“My son told me that he was going to the canteen we operate about 300 metres from our home. But, unfortunately, that was the last time we saw him. We had waited for him to return the whole night but he did not, so the next morning, we reported the incident to the police. We heard nothing concerning the police investigation until this morning when we heard that our neighbour had killed my son.”
The Energy Commission has taken delivery of a new electric vehicle to test-drive and assess its performance, suitability and provide feedback to the suppliers.
The vehicle, which runs exclusively on electricity and without an engine, was manufactured by Wuling Automobile Industry Company Limited.
The vehicle, Great Wall ORA Black Cat EV, was presented by Egle Motors Company Limited, sole representatives of the brand, to support the commission’s Drive Electric Initiative (DEI) to promote electric vehicles in the country.
The Sales Manager of Egle Motors, Mr. Joseph Laryea, presented the vehicle to the Executive Secretary of the commission, Mr. Oscar Amonoo-Neizer.
Addressing the media at the presentation ceremony last Thursday at the office of the commission in Accra, the Director in charge of Renewable Energy and Energy Efficiency at the commission, Mr. Kofi Agyarko, said DEI was intended to usher in an era of green and sustainable technology for the future.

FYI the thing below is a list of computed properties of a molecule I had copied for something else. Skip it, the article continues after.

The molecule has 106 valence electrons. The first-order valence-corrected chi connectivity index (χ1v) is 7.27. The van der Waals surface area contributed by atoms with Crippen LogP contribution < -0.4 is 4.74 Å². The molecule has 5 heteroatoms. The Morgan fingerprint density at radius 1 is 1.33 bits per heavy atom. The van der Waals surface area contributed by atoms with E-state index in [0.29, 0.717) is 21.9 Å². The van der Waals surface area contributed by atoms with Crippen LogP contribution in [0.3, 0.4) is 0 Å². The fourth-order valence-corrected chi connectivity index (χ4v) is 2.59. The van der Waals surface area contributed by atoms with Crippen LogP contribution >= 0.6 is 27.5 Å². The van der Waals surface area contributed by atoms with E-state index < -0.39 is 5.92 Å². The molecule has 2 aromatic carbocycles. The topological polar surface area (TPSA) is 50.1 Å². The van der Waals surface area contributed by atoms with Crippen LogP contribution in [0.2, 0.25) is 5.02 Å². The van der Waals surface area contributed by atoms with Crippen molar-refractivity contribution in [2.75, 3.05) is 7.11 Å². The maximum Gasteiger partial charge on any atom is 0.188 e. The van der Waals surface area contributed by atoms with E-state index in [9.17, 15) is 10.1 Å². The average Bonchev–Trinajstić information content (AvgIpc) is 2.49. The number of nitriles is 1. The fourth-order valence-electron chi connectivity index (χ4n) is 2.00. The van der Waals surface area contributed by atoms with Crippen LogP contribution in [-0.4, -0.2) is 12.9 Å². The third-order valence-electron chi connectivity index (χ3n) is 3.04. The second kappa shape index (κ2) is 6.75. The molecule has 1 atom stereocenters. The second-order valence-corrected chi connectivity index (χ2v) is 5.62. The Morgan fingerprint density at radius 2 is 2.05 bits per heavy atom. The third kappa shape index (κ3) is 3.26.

He stated that the objective of the initiative was to create productive demand in order to utilise the country’s electricity productively, usher in an era of green and sustainable technology for the future and reduce pollution.
He said it was also to contribute to efforts towards climate action while helping to resolve the electricity generation over-capacity in the short to medium term.
Personnel from the Homicide Unit of the Ghana Police Service that deals with crime of murder have arrived from Accra to commence investigation into the alleged killing of three boys at Abesim near Sunyani in the Bono Region.
The team arrived in Sunyani yesterday after the acting Inspector-General of Police (IGP), Dr. George Akuffo Dampare, directed the team to take over the investigation into the incident.
The police in Sunyani arrested 28-year-old Richard Appiah, an architect, who is believed to have murdered the three children and kept some meat suspected to be human flesh in his fridge.
The victims are his own 12-year-old stepbrother, Louis Agyeman Junior, and a 15-year-old Stephen Sarpong. The third victim is yet to be identified.
The bodies were found in his living quarters, owned by his father at Alaska near Abesim on Friday, August 20, 2021.
The police arrested another suspect (name withheld) last Sunday to assist in investigations.
The Daily Graphic gathered from the Bono Regional Police headquarters that the team has been busy at the crime scene since arrival.
According to the source, the unspecified number of the homicide officers had picked the fridge in which the suspect was alleged to have kept the pieces of suspected human parts to the regional command.